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Asked and Answered

By John W. Olmstead, MBA, Ph.D, CMC

Q. I am the managing partner of a 12-lawyer insurance defense firm in Oklahoma City. We have four partners and eight associates. While we have grown over the last five or six years by adding associates, our profitability has remained flat. We feel that we are not getting the billable hours that we should out of our associates. What are other firms like ours getting out of their associates in terms of billable hours?

Asked and Answered

By John W. Olmstead, MBA, Ph.D, CMC

Q. I am owner of a four-attorney firm in Amarillo, Texas. We represent both individual and institutional clients. Recently, we have had numerous complaints from clients advising us that our services took longer than expected and fees were also higher than expected. I would appreciate your thoughts.

By John W. Olmstead, MBA, Ph.D, CMC

Q. I am part of a three member management committee of a 16-lawyer firm located in Akron, Ohio. We have 10 partners and 6 associates. Several of our partners are in their 50s and 60s. We have had recent discussions with a couple of potential merger partners and laterals and in all cases they have backed out because they were uncomfortable with our balance sheet. What can we do to better position ourselves? We desperately need to bring in new talent with books of business.

Asked and Answered

By John W. Olmstead, MBA, Ph.D, CMC

Q. Our firm has three partners, two associates, and 2 staff members. This is a new firm that started in practice a year ago. We are equal partners and allocate compensation equally based upon these ownership interests. We believe the current system has worked well, but have been considering whether one person should handle all the management duties and how that person should be compensated. We would appreciate your thoughts.

Asked and Answered

By John W. Olmstead, MBA, Ph.D, CMC

Q. We are a 14 lawyer firm in the Boston suburbs with four founding partners and 10 associates. Two of the partners are in their 50s and two are in their 60s. Several years ago we adopted a retirement buyout plan for the founding partners where each partner upon retirement is paid the balance of his cash-based capital account and a multiple of one times an average of his last three years earnings paid out over a five year period. I am concerned that when partners begin to retire the retirement payouts will place undue stress on operating funds and the firm's ability to be successful. I would appreciate your thoughts.

Asked and Answered

By John W. Olmstead, MBA, Ph.D, CMC

Q. We are an 18-attorney firm based in Tucson, Arizona. Our practice is a boutique general liability defense firm. Our clients tend to be self-insured large corporations and smaller business firms. Currently all of our clients are billed by the hour. Recently, we have been discussing whether we should propose an alternative billing approach to our clients. We would be interested in your thoughts.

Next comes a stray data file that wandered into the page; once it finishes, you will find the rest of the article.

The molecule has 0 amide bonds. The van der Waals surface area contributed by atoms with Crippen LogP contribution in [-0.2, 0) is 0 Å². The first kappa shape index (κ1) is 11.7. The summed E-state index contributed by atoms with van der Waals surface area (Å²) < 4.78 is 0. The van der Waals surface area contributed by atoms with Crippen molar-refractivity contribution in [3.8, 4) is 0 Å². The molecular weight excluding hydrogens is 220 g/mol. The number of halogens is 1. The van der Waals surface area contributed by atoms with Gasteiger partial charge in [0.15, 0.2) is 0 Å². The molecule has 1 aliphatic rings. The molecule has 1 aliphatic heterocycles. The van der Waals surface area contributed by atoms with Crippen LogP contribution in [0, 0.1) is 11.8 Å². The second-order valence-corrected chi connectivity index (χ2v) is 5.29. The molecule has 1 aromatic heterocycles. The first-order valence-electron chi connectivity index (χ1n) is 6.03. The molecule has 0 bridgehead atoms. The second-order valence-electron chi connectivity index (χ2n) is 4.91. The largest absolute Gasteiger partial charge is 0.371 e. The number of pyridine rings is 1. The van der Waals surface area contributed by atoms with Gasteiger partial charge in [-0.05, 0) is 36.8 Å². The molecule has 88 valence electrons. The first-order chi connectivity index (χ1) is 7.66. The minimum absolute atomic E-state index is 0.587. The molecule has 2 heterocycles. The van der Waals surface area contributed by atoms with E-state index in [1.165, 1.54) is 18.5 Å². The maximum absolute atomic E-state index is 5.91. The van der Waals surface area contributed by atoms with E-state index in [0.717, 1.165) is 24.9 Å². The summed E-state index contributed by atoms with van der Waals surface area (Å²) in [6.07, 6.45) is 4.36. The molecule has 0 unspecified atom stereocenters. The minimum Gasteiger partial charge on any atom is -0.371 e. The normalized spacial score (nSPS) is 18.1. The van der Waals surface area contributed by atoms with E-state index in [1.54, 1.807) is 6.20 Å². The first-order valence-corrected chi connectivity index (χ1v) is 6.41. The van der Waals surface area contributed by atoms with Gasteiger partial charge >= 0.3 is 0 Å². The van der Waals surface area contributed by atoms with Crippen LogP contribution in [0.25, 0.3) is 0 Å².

Asked and Answered

By John W. Olmstead, MBA, Ph.D, CMC

Q. Our firm is an 18-attorney firm based in San Diego. We are considering hiring our first legal administrator and have interviewed several candidates and have narrowed our search down to two candidates. One candidate has a strong financial background and has worked as a director of administration in several very large firms - 200 plus attorneys. The other candidate has a strong HR background, a weaker financial background, and has worked as a firm administrator in two different law firms - a 30 attorney firm and a 20 attorney firm. We like both candidates. Which candidate would you lean toward?

Asked and Answered

By John W. Olmstead, MBA, Ph.D, CMC

Q. I am the owner of an estate planning firm in Oklahoma City. I have four associates that work for me in addition to two billable paralegals and three staff support members. I am looking for ways to improve our business development and marketing. The majority of our business comes from past client referrals and referrals from employees and friends. We spend a considerable amount on advertising which includes our website, print ads, collateral materials, newsletters, etc. We would like to do more to increase client business. I would appreciate your thoughts?

Asked and Answered

By John W. Olmstead, MBA, Ph.D, CMC

Q. Our firm is an 18 attorney firm in Chicago that was formed by the existing four equity partners 10 years ago. We have four equity partners (founders), eight income (non-equity partners), and six associates. The income partners are not required to contribute capital. We are considering admitting a couple of the income partners as equity partners and also approaching possible laterals. What should we require in the form of buy-in or capital contribution?

Asked and Answered

By John W. Olmstead, MBA, Ph.D, CMC

Q. I am a partner in a two owner personal injury plaintiff firm in Los Angeles. We have four other attorneys. We do traditional personal injury work with a high volume of medical practice and products liability. One hundred percent of our fees are contingency fees. My partner has expressed an interest in retiring and selling his interest to me. How do I go about determining a fair price to offer him for his shares? I would appreciate your thoughts.